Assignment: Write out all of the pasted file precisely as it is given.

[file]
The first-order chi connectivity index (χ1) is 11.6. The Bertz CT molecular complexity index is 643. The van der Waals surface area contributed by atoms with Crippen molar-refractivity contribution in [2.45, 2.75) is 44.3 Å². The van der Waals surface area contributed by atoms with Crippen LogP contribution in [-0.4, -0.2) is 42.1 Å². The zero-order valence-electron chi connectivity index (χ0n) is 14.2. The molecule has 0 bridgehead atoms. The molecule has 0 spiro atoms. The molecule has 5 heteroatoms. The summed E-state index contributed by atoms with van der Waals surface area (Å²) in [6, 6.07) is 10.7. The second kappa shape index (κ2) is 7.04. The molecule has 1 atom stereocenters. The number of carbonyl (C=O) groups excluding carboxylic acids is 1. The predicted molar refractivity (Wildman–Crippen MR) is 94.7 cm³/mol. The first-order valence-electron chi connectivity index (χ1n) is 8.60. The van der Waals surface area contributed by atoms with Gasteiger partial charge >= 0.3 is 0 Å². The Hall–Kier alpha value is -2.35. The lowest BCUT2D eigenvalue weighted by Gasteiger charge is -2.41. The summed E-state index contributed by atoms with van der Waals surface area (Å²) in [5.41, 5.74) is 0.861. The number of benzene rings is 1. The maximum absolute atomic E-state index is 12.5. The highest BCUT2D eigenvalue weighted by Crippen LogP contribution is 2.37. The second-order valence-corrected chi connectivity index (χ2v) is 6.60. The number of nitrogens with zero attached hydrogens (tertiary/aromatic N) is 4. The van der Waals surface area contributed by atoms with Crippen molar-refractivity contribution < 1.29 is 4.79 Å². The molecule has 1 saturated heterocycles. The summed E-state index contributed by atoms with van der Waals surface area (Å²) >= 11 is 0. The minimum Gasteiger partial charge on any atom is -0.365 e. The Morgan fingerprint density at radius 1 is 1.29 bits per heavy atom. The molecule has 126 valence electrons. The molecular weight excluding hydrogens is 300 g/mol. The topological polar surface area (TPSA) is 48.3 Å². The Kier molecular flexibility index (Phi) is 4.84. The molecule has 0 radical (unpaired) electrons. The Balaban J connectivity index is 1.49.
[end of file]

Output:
The first-order chi connectivity index (χ1) is 11.6. The Bertz CT molecular complexity index is 643. The van der Waals surface area contributed by atoms with Crippen molar-refractivity contribution in [2.45, 2.75) is 44.3 Å². The van der Waals surface area contributed by atoms with Crippen LogP contribution in [-0.4, -0.2) is 42.1 Å². The zero-order valence-electron chi connectivity index (χ0n) is 14.2. The molecule has 0 bridgehead atoms. The molecule has 0 spiro atoms. The molecule has 5 heteroatoms. The summed E-state index contributed by atoms with van der Waals surface area (Å²) in [6, 6.07) is 10.7. The second kappa shape index (κ2) is 7.04. The molecule has 1 atom stereocenters. The number of carbonyl (C=O) groups excluding carboxylic acids is 1. The predicted molar refractivity (Wildman–Crippen MR) is 94.7 cm³/mol. The first-order valence-electron chi connectivity index (χ1n) is 8.60. The van der Waals surface area contributed by atoms with Gasteiger partial charge >= 0.3 is 0 Å². The Hall–Kier alpha value is -2.35. The lowest BCUT2D eigenvalue weighted by Gasteiger charge is -2.41. The summed E-state index contributed by atoms with van der Waals surface area (Å²) in [5.41, 5.74) is 0.861. The number of benzene rings is 1. The maximum absolute atomic E-state index is 12.5. The highest BCUT2D eigenvalue weighted by Crippen LogP contribution is 2.37. The second-order valence-corrected chi connectivity index (χ2v) is 6.60. The number of nitrogens with zero attached hydrogens (tertiary/aromatic N) is 4. The van der Waals surface area contributed by atoms with Crippen molar-refractivity contribution < 1.29 is 4.79 Å². The molecule has 1 saturated heterocycles. The summed E-state index contributed by atoms with van der Waals surface area (Å²) >= 11 is 0. The minimum Gasteiger partial charge on any atom is -0.365 e. The Morgan fingerprint density at radius 1 is 1.29 bits per heavy atom. The molecule has 126 valence electrons. The molecular weight excluding hydrogens is 300 g/mol. The topological polar surface area (TPSA) is 48.3 Å². The Kier molecular flexibility index (Phi) is 4.84. The molecule has 0 radical (unpaired) electrons. The Balaban J connectivity index is 1.49.